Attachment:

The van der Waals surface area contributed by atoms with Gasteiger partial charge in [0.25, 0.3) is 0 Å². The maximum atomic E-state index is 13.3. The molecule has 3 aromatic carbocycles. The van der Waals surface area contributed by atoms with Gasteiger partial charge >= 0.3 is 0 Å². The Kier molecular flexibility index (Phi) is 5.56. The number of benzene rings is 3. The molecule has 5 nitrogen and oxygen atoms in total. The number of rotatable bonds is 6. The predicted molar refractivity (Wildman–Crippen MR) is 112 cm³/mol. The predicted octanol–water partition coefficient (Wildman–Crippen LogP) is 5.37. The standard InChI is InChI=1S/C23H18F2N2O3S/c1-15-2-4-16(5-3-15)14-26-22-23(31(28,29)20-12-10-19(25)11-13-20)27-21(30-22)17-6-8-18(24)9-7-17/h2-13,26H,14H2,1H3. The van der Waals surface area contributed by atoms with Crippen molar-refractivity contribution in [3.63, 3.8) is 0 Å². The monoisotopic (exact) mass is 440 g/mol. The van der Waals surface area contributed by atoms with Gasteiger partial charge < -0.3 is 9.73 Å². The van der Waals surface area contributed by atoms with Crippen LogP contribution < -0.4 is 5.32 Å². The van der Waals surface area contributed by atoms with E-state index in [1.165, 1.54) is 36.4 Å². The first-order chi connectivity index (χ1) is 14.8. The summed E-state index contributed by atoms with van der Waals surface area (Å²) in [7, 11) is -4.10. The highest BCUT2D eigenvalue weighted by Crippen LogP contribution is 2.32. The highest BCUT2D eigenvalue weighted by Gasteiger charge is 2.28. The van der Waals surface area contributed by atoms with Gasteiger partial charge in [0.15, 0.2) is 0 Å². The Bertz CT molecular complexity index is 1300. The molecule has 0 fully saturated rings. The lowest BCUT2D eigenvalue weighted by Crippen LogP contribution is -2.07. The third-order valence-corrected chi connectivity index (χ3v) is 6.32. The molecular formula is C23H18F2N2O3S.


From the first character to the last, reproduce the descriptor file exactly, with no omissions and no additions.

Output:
The van der Waals surface area contributed by atoms with Gasteiger partial charge in [0.25, 0.3) is 0 Å². The maximum atomic E-state index is 13.3. The molecule has 3 aromatic carbocycles. The van der Waals surface area contributed by atoms with Gasteiger partial charge >= 0.3 is 0 Å². The Kier molecular flexibility index (Phi) is 5.56. The number of benzene rings is 3. The molecule has 5 nitrogen and oxygen atoms in total. The number of rotatable bonds is 6. The predicted molar refractivity (Wildman–Crippen MR) is 112 cm³/mol. The predicted octanol–water partition coefficient (Wildman–Crippen LogP) is 5.37. The standard InChI is InChI=1S/C23H18F2N2O3S/c1-15-2-4-16(5-3-15)14-26-22-23(31(28,29)20-12-10-19(25)11-13-20)27-21(30-22)17-6-8-18(24)9-7-17/h2-13,26H,14H2,1H3. The van der Waals surface area contributed by atoms with Crippen molar-refractivity contribution in [3.63, 3.8) is 0 Å². The monoisotopic (exact) mass is 440 g/mol. The van der Waals surface area contributed by atoms with Gasteiger partial charge < -0.3 is 9.73 Å². The van der Waals surface area contributed by atoms with Crippen LogP contribution < -0.4 is 5.32 Å². The van der Waals surface area contributed by atoms with E-state index in [1.165, 1.54) is 36.4 Å². The first-order chi connectivity index (χ1) is 14.8. The summed E-state index contributed by atoms with van der Waals surface area (Å²) in [7, 11) is -4.10. The highest BCUT2D eigenvalue weighted by Crippen LogP contribution is 2.32. The highest BCUT2D eigenvalue weighted by Gasteiger charge is 2.28. The van der Waals surface area contributed by atoms with Gasteiger partial charge in [0.15, 0.2) is 0 Å². The Bertz CT molecular complexity index is 1300. The molecule has 0 fully saturated rings. The lowest BCUT2D eigenvalue weighted by Crippen LogP contribution is -2.07. The third-order valence-corrected chi connectivity index (χ3v) is 6.32. The molecular formula is C23H18F2N2O3S.